When many in the US think of Amsterdam, they think of windmills, tulips—and perhaps the city’s legendarily laisse-faire attitude about certain cigarettes.

But Americans may not know that the Dutch city is one of the world’s most vibrant centers for entrepreneurship and start-up businesses. As a Womble Carlyle IP and Patent attorney, Jack Hicks counsels a number of emerging businesses and as an adjunct professor at the Elon University School of Law, he teaches his students to serve the needs of fast-growing companies.

So Hicks and fellow faculty member Antonette Barilla recently led an Elon Law delegation to Amsterdam and Florence, Italy. In Amsterdam, Hicks and the Elon Law team visited Delft University’s Business Accelerator and met with officials from the Dutch Patent Office and Zebra Legal, an Amsterdam law firm serving the start-up community. They also spent a day at Rockstart, the highly successful business accelerator who leads all of Europe with successful business launches.

Students also had the chance to participate in a pitch event. Afterwards, the Elon students had the chance to directly meet and counsel six international start-up companies on their IP needs and help them draft a legal plan (under Hicks’ supervision).

“Start-up businesses have different legal and business needs compared to mature companies,” Hicks said. “For example, they may need help with formation and ownership issues. They typically have less money for legal expenses, so they need smart, bespoke lawyering. Their outside counsel has to help them prioritize their legal needs.”

After leaving Amsterdam, the group traveled to Florence, where they learned about IP issues in the food industry.

These include geographical indications, or GIs—a form of trademarks used on food products to indicate a specific country or regional origin. Some examples are champagne (Champagne province, France), parmesan cheese (specific provinces in Italy) and port wine (Douro Valley, Portugal).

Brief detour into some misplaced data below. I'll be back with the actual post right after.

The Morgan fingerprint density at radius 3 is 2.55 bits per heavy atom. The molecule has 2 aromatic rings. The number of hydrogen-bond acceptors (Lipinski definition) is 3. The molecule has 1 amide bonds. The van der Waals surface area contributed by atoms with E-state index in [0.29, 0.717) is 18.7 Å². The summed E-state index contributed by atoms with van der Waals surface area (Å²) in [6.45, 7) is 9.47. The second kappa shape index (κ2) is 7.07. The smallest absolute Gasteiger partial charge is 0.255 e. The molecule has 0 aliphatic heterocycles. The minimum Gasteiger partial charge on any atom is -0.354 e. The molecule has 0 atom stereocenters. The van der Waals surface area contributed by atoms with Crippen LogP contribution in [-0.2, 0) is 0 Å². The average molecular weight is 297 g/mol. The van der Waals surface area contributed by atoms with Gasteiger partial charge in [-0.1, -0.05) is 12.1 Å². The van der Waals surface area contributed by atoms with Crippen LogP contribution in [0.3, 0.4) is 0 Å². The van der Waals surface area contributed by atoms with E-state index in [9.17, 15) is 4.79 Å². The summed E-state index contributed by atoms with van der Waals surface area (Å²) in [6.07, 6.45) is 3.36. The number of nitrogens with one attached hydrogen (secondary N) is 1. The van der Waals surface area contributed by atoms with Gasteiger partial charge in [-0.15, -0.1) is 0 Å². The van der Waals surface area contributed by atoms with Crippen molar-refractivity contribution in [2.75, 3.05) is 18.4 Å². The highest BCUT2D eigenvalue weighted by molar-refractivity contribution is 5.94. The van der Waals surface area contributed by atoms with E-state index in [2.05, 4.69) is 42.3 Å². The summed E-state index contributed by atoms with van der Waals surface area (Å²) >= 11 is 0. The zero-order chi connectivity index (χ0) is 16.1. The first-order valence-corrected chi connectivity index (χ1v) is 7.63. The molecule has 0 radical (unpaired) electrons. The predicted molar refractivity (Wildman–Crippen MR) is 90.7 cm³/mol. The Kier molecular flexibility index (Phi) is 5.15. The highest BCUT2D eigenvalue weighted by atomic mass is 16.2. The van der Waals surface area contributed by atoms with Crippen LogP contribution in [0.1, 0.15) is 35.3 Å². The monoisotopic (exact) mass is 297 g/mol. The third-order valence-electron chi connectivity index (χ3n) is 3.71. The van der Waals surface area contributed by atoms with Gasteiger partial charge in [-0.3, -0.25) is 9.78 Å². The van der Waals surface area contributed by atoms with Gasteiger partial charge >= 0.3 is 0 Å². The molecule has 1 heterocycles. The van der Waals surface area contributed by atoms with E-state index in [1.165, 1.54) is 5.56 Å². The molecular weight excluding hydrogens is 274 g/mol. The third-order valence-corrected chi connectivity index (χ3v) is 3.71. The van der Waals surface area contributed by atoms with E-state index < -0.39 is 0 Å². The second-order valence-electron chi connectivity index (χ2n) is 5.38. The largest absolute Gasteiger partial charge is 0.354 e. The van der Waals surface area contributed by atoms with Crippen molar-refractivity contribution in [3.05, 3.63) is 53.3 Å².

According to European Union IP laws, these food names are protected terms. Students traveled to a dairy farm in Parma, Italy to see the parmesan cheese-making process. Before leaving, they also had a conversation with U.S. trade officials and a Wisconsin dairy farmer, who makes a similar type of cheese. The GI issue can complicate matters for U.S. businesses in the import/export market, and the Elon students studied the issue from the perspective of parties on both sides of the Atlantic.

Jack Hicks has more than 25 years of experience global businesses through all stages of the intellectual property process. He has considerable experience helping companies prepare and prosecute patents in international venues, particularly in Europe and in Asia. In 2013-15, he served as Vice-Chair of the U.S. Bar-EPO Liaison Council, an organization made up of U.S. bar association-appointed members and holds meetings to discuss matters of importance to U.S. practitioners who have clients who pursue patent protection.